All too often I get asked about the latest diet, supplement or trending tactic used for losing weight. 

Cutting out carbs, not eating past 7, whole foods only, the list goes on and on and I’m sure you could add 10 more items to the list without thinking too hard.

The biggest question with the tactics and diets comes down to this: what actually works, like without a doubt?

There actually is an answer, it’s so simple though that most people don’t believe it.

Calories in versus calories out.

Believe it or not, it has been scientifically proven that weight control comes down to the quantity of calories consumed each day, and the important aspect being consuming less calories than you burn.

This actually goes back to Newton and his First Law of Thermodynamics. Energy cannot be created or destroyed but can transfer from one form to another. 

In other words, the food energy (calories) you eat, has to go somewhere. But when you eat less than your body needs for its daily activities (living, breathing, watching Netflix, taking your cat for a walk- what, I don’t judge) you will dip into the stored energy (fat) to continue to function.

Quality of foods, types of foods, and even food groups can all play a role in weight loss and some tactics may work better than others for an individual to help them reach this state of being in a calorie deficit, but the working mechanism is the same behind them all:

You ate less than you spent.

I’ll end this with a few tips on how to get into a deficit.

The first, you’ve heard, and I can already hear the groan forming from your lack of enthusiasm.

Counting your calories.

Using a food tracker like myfitnesspal can seem tedious but there is literally no better way to make 100% sure you are in a deficit than making sure you match your numbers at the end of the day.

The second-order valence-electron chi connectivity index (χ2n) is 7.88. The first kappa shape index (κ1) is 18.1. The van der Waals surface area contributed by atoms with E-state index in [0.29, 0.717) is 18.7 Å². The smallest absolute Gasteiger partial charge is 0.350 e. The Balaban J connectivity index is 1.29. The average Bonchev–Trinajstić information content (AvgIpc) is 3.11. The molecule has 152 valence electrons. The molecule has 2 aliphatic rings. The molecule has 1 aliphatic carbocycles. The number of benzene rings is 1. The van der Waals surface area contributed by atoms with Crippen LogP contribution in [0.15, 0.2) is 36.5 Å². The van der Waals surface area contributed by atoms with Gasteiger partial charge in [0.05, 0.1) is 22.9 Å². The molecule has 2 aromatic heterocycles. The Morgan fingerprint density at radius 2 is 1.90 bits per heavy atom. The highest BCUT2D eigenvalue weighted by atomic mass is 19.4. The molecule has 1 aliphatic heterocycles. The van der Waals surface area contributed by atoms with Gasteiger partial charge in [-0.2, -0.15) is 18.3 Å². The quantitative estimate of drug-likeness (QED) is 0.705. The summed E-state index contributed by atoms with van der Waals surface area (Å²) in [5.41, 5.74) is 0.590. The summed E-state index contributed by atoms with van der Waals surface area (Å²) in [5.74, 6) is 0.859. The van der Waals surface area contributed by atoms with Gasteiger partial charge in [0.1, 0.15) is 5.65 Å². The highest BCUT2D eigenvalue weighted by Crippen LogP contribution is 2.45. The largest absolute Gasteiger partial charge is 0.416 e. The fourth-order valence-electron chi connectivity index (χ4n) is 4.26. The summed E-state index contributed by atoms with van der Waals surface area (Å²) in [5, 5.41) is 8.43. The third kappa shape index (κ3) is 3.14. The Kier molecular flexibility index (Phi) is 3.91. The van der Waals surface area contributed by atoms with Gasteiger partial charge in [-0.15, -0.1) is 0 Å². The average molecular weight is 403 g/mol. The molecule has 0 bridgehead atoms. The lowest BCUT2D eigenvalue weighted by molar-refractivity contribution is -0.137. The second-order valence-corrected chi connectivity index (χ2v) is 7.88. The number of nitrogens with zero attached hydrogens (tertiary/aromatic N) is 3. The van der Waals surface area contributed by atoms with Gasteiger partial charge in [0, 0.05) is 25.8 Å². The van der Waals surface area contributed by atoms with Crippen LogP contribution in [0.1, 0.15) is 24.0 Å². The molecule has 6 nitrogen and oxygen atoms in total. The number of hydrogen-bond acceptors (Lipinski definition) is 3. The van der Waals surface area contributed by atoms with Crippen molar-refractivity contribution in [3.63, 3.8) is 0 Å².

This one tactic, for those brave and committed enough to use it, has helped more people than I can count change their lives and get to their goals.

And with myfitnesspal or other trackers constantly updating and making their apps easier and quicker to use, there’s no real excuse for not logging your food. Unless you’re a “food picker” which brings me to the second option.

Eating more nutritionally dense foods (VEGGIES)

Adding more veggies to your meals can put you in a deficit by proxy. You fill up on the veggies and eat much smaller amounts of the food you intended to eat (mac and cheese, Chick-Fil-A, and the new Mac and cheese from Chick-Fil-A) and therefore eat much less calories.

You don’t have to track your food with this approach, but can instead focus on just eating better and filling up on the good stuff. 

Another option that can help when done correctly, is drinking more water. One of the best times to do this in fact is when you’re taking those important supplements and vitamins in the morning. Drinking water, specifically cold water as soon as you wake up has been shown to create a slight thermogenic response in the body.

This kickstarts your metabolism for the day and gets you burning a few extra calories. It’s minimal, but say your minimal actions burn 50 calories each. Do ten of them daily and you’ll burn an extra 500 calories without having to do another set of burpees. I’d call that a win.

That’s one aspect of using water. Another is simply drinking more of it. You’ll want to drink more water with your meals instead of before as drinking water in order not to eat as much before meals actually backfires and you’ll be facing more hunger pangs later on. The best technique is to drink lots of liquid while your body is already digesting food so that you just won’t eat as much or worry about feeling hungry later on.